Blood quantum requirement eliminated for land heirs
OKMULGEE, Oklahoma — Two words have changed an issue that has plagued Native land ownership since 1947, ‘any and all.’
Which means any tribal member of all tribes now has the ability to hold restricted land since President Donald Trump signed legislation amending the Stigler Act of 1947.
The Stigler Act of 1947, commonly referred to as the 47 Act, had authorized restricted land to become subject of taxation once an heir of a Five Civilized Tribes citizen was below one-half.
“If you come to our office you’ll hear our office talking about the 47 Act all the time,” Muscogee (Creek) Nation Realty Manager Sonya McIntosh said.
According to McIntosh changes to the 47 Act had been in the works since before she joined the Realty department 27 years ago.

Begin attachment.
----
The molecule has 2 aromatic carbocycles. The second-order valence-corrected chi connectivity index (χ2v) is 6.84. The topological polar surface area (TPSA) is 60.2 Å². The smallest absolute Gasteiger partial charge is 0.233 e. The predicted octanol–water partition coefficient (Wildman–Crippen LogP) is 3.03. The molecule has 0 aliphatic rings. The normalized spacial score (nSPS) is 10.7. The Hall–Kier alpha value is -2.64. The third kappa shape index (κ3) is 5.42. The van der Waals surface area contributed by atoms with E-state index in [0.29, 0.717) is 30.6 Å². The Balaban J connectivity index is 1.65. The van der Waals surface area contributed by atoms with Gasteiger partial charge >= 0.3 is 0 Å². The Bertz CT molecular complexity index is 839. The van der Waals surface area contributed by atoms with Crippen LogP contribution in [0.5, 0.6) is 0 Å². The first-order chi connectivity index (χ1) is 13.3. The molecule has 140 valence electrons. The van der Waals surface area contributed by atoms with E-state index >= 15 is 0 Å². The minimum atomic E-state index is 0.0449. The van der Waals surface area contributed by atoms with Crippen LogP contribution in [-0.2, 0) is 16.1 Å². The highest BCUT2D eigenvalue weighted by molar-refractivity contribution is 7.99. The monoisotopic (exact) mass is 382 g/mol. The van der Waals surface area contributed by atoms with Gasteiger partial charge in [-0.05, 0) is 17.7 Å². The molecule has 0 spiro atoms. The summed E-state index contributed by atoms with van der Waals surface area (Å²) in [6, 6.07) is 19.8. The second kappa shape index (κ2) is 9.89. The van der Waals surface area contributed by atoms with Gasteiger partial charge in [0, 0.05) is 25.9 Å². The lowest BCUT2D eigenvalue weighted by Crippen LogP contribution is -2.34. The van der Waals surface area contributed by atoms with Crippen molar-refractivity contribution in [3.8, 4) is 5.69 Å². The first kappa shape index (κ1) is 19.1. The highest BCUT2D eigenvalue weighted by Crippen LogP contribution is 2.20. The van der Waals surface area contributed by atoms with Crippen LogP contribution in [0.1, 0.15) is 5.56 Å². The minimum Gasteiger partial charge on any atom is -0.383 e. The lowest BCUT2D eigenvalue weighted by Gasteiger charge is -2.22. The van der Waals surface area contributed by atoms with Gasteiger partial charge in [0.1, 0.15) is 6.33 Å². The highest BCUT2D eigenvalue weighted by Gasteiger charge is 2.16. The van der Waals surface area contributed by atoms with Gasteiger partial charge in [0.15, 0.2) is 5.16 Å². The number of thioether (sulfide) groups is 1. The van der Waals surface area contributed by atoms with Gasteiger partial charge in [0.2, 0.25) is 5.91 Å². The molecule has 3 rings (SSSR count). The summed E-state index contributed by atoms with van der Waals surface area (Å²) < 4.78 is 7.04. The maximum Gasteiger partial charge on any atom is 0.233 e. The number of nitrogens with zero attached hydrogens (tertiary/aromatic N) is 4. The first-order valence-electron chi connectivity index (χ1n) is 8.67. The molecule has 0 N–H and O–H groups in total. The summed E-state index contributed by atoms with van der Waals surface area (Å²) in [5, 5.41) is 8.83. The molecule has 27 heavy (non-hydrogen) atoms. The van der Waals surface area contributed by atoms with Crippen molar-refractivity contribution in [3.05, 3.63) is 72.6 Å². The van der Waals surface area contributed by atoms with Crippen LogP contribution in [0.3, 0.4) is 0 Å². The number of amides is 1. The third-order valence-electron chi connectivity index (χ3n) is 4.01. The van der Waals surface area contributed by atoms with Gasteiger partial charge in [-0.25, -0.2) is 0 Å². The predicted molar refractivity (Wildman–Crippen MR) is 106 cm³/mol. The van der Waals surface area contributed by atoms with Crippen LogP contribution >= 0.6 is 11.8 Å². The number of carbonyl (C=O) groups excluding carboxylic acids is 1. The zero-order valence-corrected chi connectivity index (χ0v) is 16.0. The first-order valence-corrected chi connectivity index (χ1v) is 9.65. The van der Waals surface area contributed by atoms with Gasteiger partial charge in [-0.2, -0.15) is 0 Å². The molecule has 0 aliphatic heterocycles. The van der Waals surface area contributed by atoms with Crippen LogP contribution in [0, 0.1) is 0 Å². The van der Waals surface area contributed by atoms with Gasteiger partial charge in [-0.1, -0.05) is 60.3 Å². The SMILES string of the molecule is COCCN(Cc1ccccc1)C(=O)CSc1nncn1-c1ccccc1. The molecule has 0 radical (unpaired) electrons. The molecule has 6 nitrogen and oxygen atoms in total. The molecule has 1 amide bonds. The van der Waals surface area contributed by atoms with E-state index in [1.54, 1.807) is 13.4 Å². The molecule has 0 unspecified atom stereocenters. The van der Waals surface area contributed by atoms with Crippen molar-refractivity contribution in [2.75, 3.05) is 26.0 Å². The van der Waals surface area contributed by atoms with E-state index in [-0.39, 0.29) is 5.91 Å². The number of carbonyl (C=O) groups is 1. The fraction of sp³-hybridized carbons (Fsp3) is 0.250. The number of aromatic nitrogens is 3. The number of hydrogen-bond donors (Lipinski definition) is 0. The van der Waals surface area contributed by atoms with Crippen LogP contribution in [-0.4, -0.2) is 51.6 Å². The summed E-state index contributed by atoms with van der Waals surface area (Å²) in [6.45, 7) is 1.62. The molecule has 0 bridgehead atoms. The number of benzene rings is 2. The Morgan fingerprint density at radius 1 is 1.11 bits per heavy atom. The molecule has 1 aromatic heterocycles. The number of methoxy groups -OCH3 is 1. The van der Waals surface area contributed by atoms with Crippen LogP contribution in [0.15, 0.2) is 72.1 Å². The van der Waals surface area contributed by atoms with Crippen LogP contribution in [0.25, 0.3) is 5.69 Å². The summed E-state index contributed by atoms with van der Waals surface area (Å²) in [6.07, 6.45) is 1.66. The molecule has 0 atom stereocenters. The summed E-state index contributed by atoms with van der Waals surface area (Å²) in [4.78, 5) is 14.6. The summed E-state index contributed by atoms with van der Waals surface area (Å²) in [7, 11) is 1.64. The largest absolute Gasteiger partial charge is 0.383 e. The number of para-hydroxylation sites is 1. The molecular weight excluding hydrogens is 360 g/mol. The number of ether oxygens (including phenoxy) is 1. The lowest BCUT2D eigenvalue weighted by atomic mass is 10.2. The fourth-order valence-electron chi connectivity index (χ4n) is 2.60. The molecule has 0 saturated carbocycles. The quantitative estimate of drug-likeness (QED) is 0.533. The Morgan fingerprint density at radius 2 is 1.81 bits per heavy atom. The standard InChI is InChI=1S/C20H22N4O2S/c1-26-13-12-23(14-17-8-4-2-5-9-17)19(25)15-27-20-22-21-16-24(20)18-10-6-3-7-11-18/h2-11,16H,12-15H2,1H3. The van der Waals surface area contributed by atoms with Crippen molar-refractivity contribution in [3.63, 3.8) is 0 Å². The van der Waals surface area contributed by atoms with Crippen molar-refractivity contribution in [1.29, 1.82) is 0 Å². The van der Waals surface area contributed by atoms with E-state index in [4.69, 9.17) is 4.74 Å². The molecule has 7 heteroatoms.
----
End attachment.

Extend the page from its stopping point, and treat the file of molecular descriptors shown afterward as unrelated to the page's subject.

She said a group of realty people got together and made a decision during their last attempt at amending the law.
“All we did was attack the blood quantum issue,” McIntosh said.
H.R. 2606, introduced in May 2017 by Oklahoma Congressmen Tom Cole, Markwayne Mullin, Frank Lucas and Steve Russell eliminates the blood quantum requirement.
As of Jan. 1, any land inherited by a FCT citizen’s heir may be probated and remain restricted.
McIntosh said MCN has more restricted land than any of the other FCT, but tribal landowners have not probated because of the blood quantum requirement.
She said the department is expecting citizens to come into the office to start the probating process.
“The main thing we want to emphasize to everybody is it’s not a retroactive amendment,” McIntosh said.
She said all five tribes would meet during Inter-Tribal Council to develop a universal brochure to send to landowners to rid any misconceptions.